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Climate, energy news roundup: Sept. 13

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(© Sean K –

Climate Action Alliance of the Valley, a Central Shenandoah Valley non-profit, grassroots volunteer group, produces The Weekly Roundup of Climate and Energy News to inform legislators and the public.

Excerpts from a recent roundup follow; full roundup is here.

Politics and Policy

Properly structured, government spending can fight climate change, as it has done in response to COVID-19.  The U.S. Senate has been unwilling to adopt such measures. Reporters addressed what is being done to assist big cities and rural areas. A U.S. Commodity Futures Trading Commission report says the U.S. should establish a carbon price and push financial institutions to be better prepared for the likely economic instability from climate change. Adapting to climate change will probably be a far greater challenge for insurers than COVID-19.

Sen. Chuck Schumer and Rep. Deb Haaland introduced a resolution – THRIVE (Transform, Heal, and Renew by Investing in a Vibrant Economy) – to bolster union jobs while tackling climate change and racial injustice. An Inside Climate News reporter described a harsh reality for climate action advocates: “If Democrats do flip the Senate, it will be due to victories by a slew of climate moderates.” Fossil fuel-friendly language at a Wisconsin roundtable is the latest sign that Democrats remain divided over how to reduce CO2 emissions if they win power.

More lawmakers and green groups are asking the presidential debates moderators to include questions on climate change policy.  Most governmental systems are set up to handle one problem at a time; climate change can cause cascading effects.  EPA has been in a mad dash to rescind environmental regulations in the lead-up to November’s election; BLM is embarking on a fire sale of public lands to oil and gas drillers. Beginning Sept. 18, Yale Climate Connections will address one of seven key climate messages weekly.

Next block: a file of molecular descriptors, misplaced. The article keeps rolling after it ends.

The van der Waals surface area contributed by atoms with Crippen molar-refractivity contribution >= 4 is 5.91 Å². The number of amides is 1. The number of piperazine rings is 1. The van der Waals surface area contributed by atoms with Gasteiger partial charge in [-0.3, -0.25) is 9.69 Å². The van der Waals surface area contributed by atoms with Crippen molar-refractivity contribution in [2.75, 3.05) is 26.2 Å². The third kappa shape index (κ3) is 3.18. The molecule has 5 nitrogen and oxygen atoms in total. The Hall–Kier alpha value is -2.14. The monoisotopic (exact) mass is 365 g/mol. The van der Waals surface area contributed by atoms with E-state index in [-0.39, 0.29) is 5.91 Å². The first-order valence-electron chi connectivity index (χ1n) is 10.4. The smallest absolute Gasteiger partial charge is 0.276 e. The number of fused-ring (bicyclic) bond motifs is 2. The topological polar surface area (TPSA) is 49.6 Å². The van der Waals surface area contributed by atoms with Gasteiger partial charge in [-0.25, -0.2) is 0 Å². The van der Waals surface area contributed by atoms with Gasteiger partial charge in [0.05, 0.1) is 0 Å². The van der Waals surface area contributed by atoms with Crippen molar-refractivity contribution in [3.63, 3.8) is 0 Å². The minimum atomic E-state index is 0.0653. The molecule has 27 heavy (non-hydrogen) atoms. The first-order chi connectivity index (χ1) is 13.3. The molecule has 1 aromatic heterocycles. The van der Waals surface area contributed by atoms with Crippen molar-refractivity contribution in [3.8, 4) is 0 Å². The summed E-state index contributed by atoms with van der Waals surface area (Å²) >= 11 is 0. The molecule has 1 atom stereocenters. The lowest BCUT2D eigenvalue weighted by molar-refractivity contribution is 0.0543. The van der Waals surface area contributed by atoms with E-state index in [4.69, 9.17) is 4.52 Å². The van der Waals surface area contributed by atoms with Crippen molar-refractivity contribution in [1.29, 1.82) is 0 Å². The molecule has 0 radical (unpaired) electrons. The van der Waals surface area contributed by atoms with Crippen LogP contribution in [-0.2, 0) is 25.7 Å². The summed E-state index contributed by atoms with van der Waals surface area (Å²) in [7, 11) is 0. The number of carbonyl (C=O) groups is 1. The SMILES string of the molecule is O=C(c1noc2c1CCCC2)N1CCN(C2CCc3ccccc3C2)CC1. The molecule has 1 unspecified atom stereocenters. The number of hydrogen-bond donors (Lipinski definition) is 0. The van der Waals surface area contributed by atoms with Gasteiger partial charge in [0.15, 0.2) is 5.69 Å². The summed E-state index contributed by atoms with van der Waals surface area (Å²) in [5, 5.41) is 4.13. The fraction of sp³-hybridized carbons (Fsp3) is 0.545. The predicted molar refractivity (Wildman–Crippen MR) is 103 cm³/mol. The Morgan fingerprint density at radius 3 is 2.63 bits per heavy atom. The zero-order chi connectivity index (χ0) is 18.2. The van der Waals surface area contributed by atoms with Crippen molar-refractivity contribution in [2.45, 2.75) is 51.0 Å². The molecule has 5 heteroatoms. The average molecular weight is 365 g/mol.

Big greenhouse gas emitters (not the UK or EU) are awaiting the outcome of the U.S. presidential election before deciding about boosting their climate pledges. Vox is producing a series of videos aimed at the elections. One, dealing with decarbonizing the U.S. energy; at11 minutes long it’s easier to follow than various articles on the subject. The center-right European People’s Party has rallied behind an EU objective of cutting greenhouse gas emissions 55% by 2030; the European Parliament’s environment committee voted in favor of a 60% cut.

Thomas Blank addressed the need to begin decarbonizing industry now. Charleston, S.C., officials sued 24 fossil fuel companies, claiming they contributed to climate change — and misled the public about the danger their products posed to the environment — and should bear the city’s flood damage repair costs. Duke Energy pledged to convert most of its current 10,000-vehicle fleet to electric or another zero‑carbon alternative. Americans support aggressive government regulation to fight the effects of climate change, including outright bans on building in flood- or fire-prone areas.

Climate and Climate Science

The western U.S. wildfires are unprecedented. Opinion writer-at‑large Charlie Warzel wrote “The point of this column isn’t to guilt people for where they live or what they’ve experienced, but to convey the desperation … so many Americans are feeling right now. … It’s a psychological toll, as much as it is physical. One that, while you’re living through it, renders it difficult to see a healthy future for the earth through all the smoke.” John Schwartz explored “The ‘straightforward’ link between climate and California’s fires.” In recent weeks the world has seen Arctic peat fires, torrential rains in Africa, weirdly warm temperatures on tropical ocean surfaces, and record heat waves from California to the Siberian Arctic, all consistent with climate change. Climate scientists remind us of their warnings ten years ago, and reiterate what will happen in ten years.